After repeated attempts to unlock the funding (and the celebrations when it finally happened), it’s unlikely anyone in the sports event industry is going to forget about the Paycheck Protection Program (PPP), nor many of the other programs available. But an even more impactful form of crisis funding, the Employee Retention Credit (ERC), has flown under the radar.
The ERC is a refundable payroll tax credit available to businesses and tax-exempt organizations that lost significant business or had to fully or partially suspend operations during the pandemic due to government restrictions.
Created by the CARES Act in March 2020, and later amended by the Relief Act and ARP Act, it encourages businesses to keep employees on their payroll. For 2020, the ERC was a maximum of $5,000 per full-time employee for an employer whose business has been financially impacted by COVID-19. For 2021, the ERC is a maximum of $7,000 per employee per quarter.
According to Running USA, which lists a variety of resources for event owners and directors, and who recently helped to bring the ERC to the attention of race owners, vendors and others, the ERC “is an excellent tool for qualified businesses and tax-exempt organizations to pay off debts, rehire staff, market upcoming events or use for whatever purposes are needed.”
Being unaware of the ERC could mean significant missed opportunities, particularly considering that, in some cases, the dollar amount of ERC funding can exceed an organization's PPP funding amount. Plus, ERCs aren’t a loan - in many cases, they are a direct cash refund.
I have prepared a white paper with detailed information on ERC, including instructions for applying. That document can be accessed free of charge here.
The sports event industry, however, is nothing if not diverse, made up not just of event owners but of plenty of others. These include quasi-governmental organizations (sports commissions, convention & visitors bureaus, chambers of commerce and so on) – who hit snags in accessing PPP funding initially. It also includes groups like Minor League Baseball Clubs, who are currently working to obtain PPP funding. Here is an explanation of how the ERC can apply – and how it can’t.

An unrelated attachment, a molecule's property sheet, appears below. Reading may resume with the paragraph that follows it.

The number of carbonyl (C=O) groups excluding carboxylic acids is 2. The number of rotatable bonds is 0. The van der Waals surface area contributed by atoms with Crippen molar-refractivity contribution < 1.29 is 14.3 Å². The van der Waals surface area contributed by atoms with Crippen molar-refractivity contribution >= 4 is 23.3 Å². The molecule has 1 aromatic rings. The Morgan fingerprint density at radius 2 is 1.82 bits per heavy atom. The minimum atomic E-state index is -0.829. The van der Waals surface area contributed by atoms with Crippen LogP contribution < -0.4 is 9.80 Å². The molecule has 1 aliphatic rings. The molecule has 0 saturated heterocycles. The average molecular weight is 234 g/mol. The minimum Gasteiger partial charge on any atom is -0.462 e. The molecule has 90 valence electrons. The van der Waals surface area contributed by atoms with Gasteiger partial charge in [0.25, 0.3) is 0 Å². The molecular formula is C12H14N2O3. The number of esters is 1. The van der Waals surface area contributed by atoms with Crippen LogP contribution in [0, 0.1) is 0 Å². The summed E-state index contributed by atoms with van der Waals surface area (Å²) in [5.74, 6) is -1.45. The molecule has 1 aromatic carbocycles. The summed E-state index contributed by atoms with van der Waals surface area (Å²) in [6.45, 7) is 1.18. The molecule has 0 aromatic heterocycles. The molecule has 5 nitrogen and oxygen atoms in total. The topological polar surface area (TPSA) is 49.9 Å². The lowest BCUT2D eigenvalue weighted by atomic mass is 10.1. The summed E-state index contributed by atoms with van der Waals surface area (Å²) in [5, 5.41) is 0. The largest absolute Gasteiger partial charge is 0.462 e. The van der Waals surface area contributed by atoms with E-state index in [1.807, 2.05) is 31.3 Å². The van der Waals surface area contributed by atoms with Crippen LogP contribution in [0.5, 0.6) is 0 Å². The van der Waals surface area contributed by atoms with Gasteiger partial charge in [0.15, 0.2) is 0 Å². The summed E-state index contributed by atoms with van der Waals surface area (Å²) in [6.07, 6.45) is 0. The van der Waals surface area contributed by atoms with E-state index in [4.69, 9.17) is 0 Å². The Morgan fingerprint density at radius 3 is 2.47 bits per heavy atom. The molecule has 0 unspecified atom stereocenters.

For CVBs, DMOs and sports commissions the key Employee Retention Credit eligibility issue is whether the legal entity responsible for paying wages to employees is a tax-exempt organization or is an instrumentality of a government. Generally, the tax-exempt organizations would be eligible, and instrumentalities of a government would not be eligible for the ERC.
As you will see in the “Instrumentalities of a Government” section below, there is quite a bit of nuance and judgement about what constitutes a government instrumentality. It largely revolves around what entity has ultimate control of the CVB, DMO or sports commission.
Once an organization is considered “eligible,” it still has to “qualify” for the ERC. To “qualify” for the ERC, an organization either must have been shut down by governmental order OR suffered a certain decline in “gross receipts,” which usually equates to revenues. If an organization was ordered to fully or partially shut down or if its gross receipts (revenues) fell below 50% for the same quarter in 2019 (for 2020) and below 80% (for 2021) the organization should qualify.
According to IRS Guidance Notice 2021-20, “For purposes of the employee retention credit, a tax-exempt organization described in section 501(c) of the Code that is exempt from tax under section 501(a) of the Code is deemed to be engaged in a “trade or business” with respect to all operations of the organization.” These organizations are considered eligible.
Keep in mind that Section 501(c) of the U.S. tax code has 29 sections which list specific conditions particular organizations must meet in order to be considered tax exempt under the section.
Instrumentalities of a Government
According to IRS Guidance Notice 2021-20, Section 2301(f) of the CARES Act provides that the employee retention credit does not apply to the Government of the United States, the government of any State or political subdivision thereof, or any agency or instrumentality of those governments. Accordingly, these entities are not eligible employers.
In general, for employment tax purposes, the IRS considers six factors in determining whether an organization is a government instrumentality. The six factors that are used to determine whether an organization is an instrumentality are:
- whether the organization is used for a governmental purpose and performs a governmental function;
- whether performance of the organization’s function is on behalf of one or more States or political subdivisions;
- whether there are any private interests involved, or whether the States or political subdivisions involved have the powers and interests of an owner;
- whether control and supervision of the organization is vested in a public authority or authorities;
- if express or implied statutory or other authority is necessary for the creation and/or use of such an instrumentality, and whether such authority exists; and
- the degree of financial autonomy and the source of its operating expenses.
No one factor is determinative; instrumentality status is based on all the facts and circumstances. These same factors apply to identify an instrumentality of the Federal government, or of a State or local government, for purposes of the employee retention credit.
The same definitions that apply to CVBs, DMOs and sports commissions would apply to Minor League Baseball clubs. It basically comes down to the legal entity that owns them.
The full white paper, including information on the ERC and how to go about applying for it, can be found at this link.